The Secretly Canadian Newsletter

The Impossible Shapes is a quartet from the southern reaches of Indiana featuring bass/keys-man Aaron Deer, guitarist/bassist Jason Groth, drummer Mark Rice, and songwriter/singer/guitarist/polemicist Chris Barth. Horus is the group’s fifth proper full-length album since 2000 and The One that takes the clues and abstractions of all previous and encapsulates them as a monumental and subversive vessel. At point-A we have a classic album from a post-Aquarian world that would be on the electric side of Bert Jansch’s Pentangle or Fotheringay. Then from point-B Barth takes a lyrical journey that saunters against the slim lines of magickal romance, demon chasing, Pan, and vile humanistic impulses that reads of equal parts Johann Wolfgang von Goethe and Aleister Crowley. His litanies on discovery and shadowy desires of hedonism and courtly love line each song with a tint of naturalistic folk force and free will.

The Shapes previous Secretly Canadian album “We Like it Wild” carried a rock ‘n roll torch with both hands. On Horus, produced with LonPaul Ellrich (Marmoset, June Panic) at his Queensize Studio, the momentum resurfaces into an air of suspension. The band’s guitar/drum swagger has slowed, allowing the slanted rhythms more time to curl around each verse, organ pump and moonlight howl. A swell of grandeur appears across this song cycle, morphing out of the delicate hill-side inflected guitar melodies into miniature cathedral celebrations. An association of fellow travelers exists within the 12 songs evoking the ancestral pull of early Pink Floyd and a non-acoustic Incredible String Band changing milk-into-gold with their dark brethren Comus. They even dip in some Tuli Kupfeberg, Charles Potts and the song “Survival” sounds just like it would fit on the Buzzcock’s Singles Going Steady.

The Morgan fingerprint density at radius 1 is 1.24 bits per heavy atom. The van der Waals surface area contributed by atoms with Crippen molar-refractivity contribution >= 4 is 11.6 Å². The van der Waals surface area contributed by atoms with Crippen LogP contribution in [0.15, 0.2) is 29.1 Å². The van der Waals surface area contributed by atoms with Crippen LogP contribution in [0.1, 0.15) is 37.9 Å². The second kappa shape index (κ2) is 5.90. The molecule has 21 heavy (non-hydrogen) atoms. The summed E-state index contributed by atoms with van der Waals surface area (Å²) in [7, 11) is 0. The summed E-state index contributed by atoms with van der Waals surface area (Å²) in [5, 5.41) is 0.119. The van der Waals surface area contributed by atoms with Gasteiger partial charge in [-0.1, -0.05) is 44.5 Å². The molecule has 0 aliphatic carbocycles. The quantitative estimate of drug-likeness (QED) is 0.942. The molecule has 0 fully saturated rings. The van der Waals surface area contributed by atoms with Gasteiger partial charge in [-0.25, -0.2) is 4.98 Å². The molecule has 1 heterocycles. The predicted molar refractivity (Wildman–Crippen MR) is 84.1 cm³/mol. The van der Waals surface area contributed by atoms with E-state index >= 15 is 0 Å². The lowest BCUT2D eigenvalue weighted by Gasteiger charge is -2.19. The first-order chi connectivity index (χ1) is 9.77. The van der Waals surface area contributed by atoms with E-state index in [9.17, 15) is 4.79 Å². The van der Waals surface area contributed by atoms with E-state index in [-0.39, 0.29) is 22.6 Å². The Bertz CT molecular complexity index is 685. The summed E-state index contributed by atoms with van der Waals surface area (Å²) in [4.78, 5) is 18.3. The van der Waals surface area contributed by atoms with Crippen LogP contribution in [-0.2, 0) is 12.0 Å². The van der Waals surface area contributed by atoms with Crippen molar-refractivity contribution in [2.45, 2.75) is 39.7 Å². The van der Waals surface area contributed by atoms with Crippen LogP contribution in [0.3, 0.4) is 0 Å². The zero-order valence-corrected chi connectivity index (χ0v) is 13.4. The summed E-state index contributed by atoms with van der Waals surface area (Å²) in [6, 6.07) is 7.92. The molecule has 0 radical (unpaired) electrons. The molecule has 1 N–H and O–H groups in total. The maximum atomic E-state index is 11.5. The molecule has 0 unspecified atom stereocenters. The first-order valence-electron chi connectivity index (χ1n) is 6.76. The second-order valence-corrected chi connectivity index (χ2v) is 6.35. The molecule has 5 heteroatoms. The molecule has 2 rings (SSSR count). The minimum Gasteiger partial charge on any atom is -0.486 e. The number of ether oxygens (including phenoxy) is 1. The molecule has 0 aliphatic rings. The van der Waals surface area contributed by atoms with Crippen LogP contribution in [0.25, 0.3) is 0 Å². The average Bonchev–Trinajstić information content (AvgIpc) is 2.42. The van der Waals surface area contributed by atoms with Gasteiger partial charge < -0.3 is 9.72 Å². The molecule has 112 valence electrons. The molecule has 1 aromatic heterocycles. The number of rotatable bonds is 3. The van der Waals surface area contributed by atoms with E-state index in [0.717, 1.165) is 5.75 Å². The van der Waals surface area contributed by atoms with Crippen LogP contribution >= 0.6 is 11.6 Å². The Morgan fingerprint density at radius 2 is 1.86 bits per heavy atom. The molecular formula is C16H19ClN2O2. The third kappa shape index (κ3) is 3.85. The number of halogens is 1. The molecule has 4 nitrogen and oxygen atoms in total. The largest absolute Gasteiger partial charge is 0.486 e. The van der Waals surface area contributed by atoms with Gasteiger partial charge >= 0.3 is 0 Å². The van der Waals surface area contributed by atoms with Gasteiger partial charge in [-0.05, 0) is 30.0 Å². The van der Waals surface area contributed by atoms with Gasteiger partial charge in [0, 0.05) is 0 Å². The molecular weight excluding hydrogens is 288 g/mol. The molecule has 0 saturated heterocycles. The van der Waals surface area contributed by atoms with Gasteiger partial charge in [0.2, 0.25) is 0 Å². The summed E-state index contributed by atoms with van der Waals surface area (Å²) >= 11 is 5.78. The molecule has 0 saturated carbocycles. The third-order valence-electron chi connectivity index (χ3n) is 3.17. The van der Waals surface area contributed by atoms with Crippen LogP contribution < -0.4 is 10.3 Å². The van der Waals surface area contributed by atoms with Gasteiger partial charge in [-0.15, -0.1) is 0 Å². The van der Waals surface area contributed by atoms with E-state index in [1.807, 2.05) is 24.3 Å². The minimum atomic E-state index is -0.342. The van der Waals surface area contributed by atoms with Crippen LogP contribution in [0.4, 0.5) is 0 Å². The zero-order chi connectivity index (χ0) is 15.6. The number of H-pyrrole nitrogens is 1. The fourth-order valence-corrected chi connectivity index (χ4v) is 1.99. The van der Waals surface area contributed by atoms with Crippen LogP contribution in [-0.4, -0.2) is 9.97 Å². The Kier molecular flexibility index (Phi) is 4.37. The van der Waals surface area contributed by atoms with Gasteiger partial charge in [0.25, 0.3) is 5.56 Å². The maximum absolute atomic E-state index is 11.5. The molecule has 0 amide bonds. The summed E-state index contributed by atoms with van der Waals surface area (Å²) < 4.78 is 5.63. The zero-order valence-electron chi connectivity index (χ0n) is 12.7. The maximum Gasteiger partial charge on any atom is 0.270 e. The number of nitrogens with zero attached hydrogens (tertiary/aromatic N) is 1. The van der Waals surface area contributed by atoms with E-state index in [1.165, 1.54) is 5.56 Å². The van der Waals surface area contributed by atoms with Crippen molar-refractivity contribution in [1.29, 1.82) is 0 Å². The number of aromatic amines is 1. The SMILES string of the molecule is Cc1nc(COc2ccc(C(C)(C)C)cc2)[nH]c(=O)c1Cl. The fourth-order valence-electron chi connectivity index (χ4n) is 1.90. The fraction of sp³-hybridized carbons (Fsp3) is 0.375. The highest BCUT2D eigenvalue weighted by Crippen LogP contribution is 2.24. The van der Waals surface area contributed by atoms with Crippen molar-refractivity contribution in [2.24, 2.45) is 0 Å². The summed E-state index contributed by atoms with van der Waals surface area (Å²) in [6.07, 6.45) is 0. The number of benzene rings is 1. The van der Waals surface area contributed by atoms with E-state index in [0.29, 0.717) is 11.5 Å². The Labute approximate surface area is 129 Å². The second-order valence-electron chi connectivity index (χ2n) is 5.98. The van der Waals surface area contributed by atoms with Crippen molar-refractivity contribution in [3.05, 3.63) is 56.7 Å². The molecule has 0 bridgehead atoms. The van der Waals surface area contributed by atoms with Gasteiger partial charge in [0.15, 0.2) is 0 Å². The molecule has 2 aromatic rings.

The wide umbrella of activity outside the Impossible Shapes stretches to each member’s participation and full-on rolls in Songs: Ohia/Magnolia Electric Co (Secretly Canadian), The Coke Dares (Essay Records), John Wilkes Booze (Kill Rock Stars), Barth’s solo persona NormanOak (Secretly Canadian) and Deer’s solo side Horns of Happiness (Secretly Canadian), though no thinning of blood is found within Horus. The magical spells cast song-by-song grow with each moment that they are set free with every listen.



Demon Child


The Beast

The Princess

I Move By The Moon


Demon Love

Forever Alone

Blooming Town